Avro Lancaster B.II
Perhaps the best four-engined bomber of WWII, the Avro Lancaster has earned its place in history as well as in the hearts of the English people. It was instantly recognized that this was no normal aircraft and the time between design, prototype and production was minimized. However, the Lancaster was competing with the Spitfire and Mosquito for the Rolls Royce Merlin engines it needed and it was feared that a shortage might develop. Instead of shifting Merlin production to the Lancaster, it was decided to develop another version of the aircraft, the Mark II of this kit, using Bristol Hercules radial engines instead. The adaptation was easily made, but performance slipped. The Mk II climbed faster and the radial Hercules engines could absorb more punishment and still run, but the over all ceiling of the aircraft was reduced and the Hercules consumed more fuel, so range and/or bomb load fell as well. The Mk IIs were given to squadrons that were using Wellingtons and Hamptons since these also being radial engined, it was thought the maintenance transition would be easier and the Canadians. In the end, with the U.S.' entrance into the war, Packard started to license produce the Merlin, which ended the shortage and as soon as enough Mk IIIs, which were Lancasters with the Packard Merlin engines, were available, the Mk II was largely phased out of "Ops" and relegated to other duties.
The kit has 239 pieces on five light grey and one clear sprue. This is a very detailed kit, so many of the parts are quite small and delicate. There is no flash, only very light mold seams and no punch out marks in highly visible places. The panel lines are engraved, perhaps a tiny bit too heavily, but with several coats of finish, they look fine. There is molded-in detail in the wheel and flap wells as well as the interior of the fuselage and the model can be built with normal or bulged bomb bay doors. An H2S bombing radar dome is provided, but there is no mention of this in the instructions. As there are several other clear parts that are not used, this is probably because the clear spru is common to all Airfix Lancaster models. A twenty-two page instruction booklet guides you through assembly with clear illustrations and international symbols and there is a glossy two sided full color painting guide for the two sets of markings provided on the decal sheet, which includes stenciling, instrument faces for the cockpit, radio operator's and engineer's areas as well as a set of maps for the navigator's table. The plastic is what has become typical for the new Airfix kits being light bluish grey, somewhat soft and easy to cut and sand.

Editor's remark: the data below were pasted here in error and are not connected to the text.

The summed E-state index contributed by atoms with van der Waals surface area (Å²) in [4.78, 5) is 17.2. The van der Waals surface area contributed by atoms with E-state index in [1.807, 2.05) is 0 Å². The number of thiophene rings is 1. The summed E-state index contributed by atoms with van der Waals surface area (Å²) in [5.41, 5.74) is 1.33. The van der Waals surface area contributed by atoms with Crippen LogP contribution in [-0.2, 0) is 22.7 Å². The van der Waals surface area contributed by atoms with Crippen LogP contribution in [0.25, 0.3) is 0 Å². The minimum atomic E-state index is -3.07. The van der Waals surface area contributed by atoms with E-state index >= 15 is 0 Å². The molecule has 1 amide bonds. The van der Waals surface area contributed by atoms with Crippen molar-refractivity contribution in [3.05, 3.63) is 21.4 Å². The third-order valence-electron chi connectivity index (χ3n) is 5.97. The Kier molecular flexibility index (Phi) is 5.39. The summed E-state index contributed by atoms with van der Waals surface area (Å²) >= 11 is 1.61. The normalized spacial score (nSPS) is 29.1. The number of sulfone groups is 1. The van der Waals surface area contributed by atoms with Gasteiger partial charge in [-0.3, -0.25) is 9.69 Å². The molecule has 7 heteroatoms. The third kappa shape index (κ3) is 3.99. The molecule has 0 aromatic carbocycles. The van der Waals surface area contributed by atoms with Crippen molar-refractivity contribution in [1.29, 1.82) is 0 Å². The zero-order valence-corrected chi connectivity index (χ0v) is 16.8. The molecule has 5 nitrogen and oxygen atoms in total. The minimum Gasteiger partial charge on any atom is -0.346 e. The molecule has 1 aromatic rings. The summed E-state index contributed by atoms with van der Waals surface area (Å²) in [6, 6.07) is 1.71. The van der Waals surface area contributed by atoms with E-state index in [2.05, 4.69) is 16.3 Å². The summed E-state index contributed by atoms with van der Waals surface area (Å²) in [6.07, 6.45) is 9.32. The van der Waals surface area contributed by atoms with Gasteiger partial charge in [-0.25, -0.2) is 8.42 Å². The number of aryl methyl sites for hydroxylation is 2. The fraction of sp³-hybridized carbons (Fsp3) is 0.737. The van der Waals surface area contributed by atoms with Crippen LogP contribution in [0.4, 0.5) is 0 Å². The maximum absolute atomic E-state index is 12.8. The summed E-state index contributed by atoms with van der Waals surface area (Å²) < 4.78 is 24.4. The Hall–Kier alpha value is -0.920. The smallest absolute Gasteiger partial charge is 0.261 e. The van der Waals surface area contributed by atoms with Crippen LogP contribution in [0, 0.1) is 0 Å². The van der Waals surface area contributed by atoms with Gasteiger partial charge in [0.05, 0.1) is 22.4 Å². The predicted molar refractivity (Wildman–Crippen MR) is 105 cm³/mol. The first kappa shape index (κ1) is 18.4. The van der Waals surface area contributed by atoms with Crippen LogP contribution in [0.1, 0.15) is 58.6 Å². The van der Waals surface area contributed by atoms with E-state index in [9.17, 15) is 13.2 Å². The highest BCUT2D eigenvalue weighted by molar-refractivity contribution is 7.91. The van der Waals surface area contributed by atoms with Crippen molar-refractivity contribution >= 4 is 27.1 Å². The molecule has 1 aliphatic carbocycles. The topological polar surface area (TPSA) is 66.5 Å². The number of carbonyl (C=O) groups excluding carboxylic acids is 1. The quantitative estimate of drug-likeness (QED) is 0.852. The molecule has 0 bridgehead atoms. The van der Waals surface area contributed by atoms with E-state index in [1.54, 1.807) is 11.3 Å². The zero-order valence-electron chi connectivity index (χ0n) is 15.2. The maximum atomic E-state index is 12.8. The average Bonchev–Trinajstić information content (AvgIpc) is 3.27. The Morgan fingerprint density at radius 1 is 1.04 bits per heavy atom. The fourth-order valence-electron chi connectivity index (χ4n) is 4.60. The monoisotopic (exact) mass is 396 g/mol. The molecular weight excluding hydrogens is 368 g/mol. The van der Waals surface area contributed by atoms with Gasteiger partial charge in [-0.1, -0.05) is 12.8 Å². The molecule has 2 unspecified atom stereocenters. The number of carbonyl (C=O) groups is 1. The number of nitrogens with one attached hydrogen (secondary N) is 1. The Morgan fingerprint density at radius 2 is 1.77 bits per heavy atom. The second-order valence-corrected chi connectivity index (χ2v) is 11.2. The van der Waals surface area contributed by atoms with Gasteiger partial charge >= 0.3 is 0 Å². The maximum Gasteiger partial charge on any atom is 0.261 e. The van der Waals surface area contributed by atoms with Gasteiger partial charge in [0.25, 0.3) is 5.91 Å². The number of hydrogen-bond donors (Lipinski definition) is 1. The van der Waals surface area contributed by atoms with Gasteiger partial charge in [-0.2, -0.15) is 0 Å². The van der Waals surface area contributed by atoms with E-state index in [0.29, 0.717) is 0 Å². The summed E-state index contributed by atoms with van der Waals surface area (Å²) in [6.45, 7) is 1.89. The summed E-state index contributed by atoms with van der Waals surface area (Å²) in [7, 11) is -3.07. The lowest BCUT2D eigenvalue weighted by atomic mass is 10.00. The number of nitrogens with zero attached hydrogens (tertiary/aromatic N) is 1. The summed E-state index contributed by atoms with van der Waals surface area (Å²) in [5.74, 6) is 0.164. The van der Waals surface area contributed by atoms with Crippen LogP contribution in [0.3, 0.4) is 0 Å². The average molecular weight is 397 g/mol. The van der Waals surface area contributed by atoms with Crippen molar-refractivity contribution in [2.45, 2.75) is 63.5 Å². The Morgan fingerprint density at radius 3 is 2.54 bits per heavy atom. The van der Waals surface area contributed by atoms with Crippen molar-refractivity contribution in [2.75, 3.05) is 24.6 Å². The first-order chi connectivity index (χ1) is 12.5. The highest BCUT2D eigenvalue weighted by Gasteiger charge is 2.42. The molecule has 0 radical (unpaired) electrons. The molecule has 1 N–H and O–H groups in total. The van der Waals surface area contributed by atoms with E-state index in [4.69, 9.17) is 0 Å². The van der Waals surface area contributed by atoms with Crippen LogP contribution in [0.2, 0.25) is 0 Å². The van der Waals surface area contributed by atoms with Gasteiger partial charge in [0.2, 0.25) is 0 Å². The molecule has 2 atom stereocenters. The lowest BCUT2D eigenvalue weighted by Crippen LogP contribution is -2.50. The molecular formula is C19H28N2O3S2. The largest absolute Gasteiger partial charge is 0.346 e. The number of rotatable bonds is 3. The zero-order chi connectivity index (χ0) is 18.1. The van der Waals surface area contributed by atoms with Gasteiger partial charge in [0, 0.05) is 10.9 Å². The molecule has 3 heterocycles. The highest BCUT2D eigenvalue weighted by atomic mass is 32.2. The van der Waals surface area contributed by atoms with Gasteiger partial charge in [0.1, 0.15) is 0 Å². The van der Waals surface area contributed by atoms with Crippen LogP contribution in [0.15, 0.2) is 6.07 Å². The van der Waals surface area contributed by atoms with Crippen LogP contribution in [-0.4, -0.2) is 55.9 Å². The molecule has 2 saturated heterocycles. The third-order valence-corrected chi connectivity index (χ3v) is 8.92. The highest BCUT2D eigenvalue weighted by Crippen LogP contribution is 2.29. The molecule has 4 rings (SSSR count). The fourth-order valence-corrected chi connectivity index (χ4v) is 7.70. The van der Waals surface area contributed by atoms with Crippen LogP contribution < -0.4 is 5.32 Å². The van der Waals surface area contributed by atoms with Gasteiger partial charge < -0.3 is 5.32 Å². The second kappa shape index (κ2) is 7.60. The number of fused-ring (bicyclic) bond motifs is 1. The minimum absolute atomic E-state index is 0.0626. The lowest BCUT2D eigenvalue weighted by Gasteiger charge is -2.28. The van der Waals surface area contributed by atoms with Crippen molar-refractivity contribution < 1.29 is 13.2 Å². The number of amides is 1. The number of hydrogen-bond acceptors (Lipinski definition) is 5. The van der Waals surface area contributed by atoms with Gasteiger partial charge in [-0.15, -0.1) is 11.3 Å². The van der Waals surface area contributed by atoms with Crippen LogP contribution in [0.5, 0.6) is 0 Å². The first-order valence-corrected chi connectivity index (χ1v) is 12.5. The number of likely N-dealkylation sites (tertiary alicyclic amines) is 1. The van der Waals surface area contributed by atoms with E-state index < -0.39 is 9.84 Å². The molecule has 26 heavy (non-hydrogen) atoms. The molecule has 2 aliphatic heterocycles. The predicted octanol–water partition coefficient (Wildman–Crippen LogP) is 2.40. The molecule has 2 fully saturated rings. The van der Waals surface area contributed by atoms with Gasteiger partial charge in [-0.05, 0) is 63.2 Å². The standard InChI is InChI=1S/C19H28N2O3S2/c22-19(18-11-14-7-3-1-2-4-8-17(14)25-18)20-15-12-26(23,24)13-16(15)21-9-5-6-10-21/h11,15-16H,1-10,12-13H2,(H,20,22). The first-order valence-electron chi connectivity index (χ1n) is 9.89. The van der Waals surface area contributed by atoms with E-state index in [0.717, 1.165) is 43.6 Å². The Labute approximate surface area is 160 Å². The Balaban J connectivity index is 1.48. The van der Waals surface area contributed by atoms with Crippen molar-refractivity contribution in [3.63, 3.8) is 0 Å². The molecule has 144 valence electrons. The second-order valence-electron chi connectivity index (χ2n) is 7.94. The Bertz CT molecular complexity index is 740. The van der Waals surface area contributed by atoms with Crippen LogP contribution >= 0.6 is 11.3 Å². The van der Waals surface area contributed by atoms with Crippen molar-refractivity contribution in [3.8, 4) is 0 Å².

First off let me say that this is very well engineered kit and the overall fit is excellent. This holds true for small parts and large, which means you must be careful in what you cut/sand off a part when cleaning things up. Check the fit of all parts before you trim or sand them to make sure the fit stays tight. As a corollary to this, make sure all the interior parts are in correct alignment and fit snuggly against the fuselage wall. If not, you will have problems getting the two halves to join properly as tolerances are very close. If you can't get the fuselage halves together without a gap, you either did something wrong or didn't do something you should have.
There is quite a bit in here and quite a bit is visible under the greenhouse type canopy. Everything fits well, but assemble it in the order directed so it all goes together correctly. Make note of painting instructions so you do not have to paint around parts. You make your first choice of aircraft at this stage by either including or not including the ventral turret mount, so make sure you know what aircraft you're doing. Also you'll need to open up holes/slots for a stand, if your going to do that (See Landing Gear below). I needed a little putty on the bottom to align the halves with no 'step', but that might have been as much operator error as anything else.
Landing Gear Bays
This is a pretty elaborate set up. It all attaches to the wing spars, as it did in real life, and is quite detailed. Again, make sure of your alignment so when you add the top and bottom wing halves it all goes together.
A somewhat unique assembly sequence has you attach the top wing half to the spars/landing gear bays and then you add the bottom half. Fit on mine was so fine that no putty was needed at the wing root at all.
These have a half lap joint that makes alignment almost guaranteed. However, on mine the fit was so tight that I needed to file down the tabs so that the elevators would completely fit into the slots in the fuselage. Also, care is needed so you get the right part on the right side. There is a small "dent" in the left part into which fits the tail wheel. That should face down. If you get it reversed, you'll need to modify the tail wheel part for it to fit and it will not be as sturdy.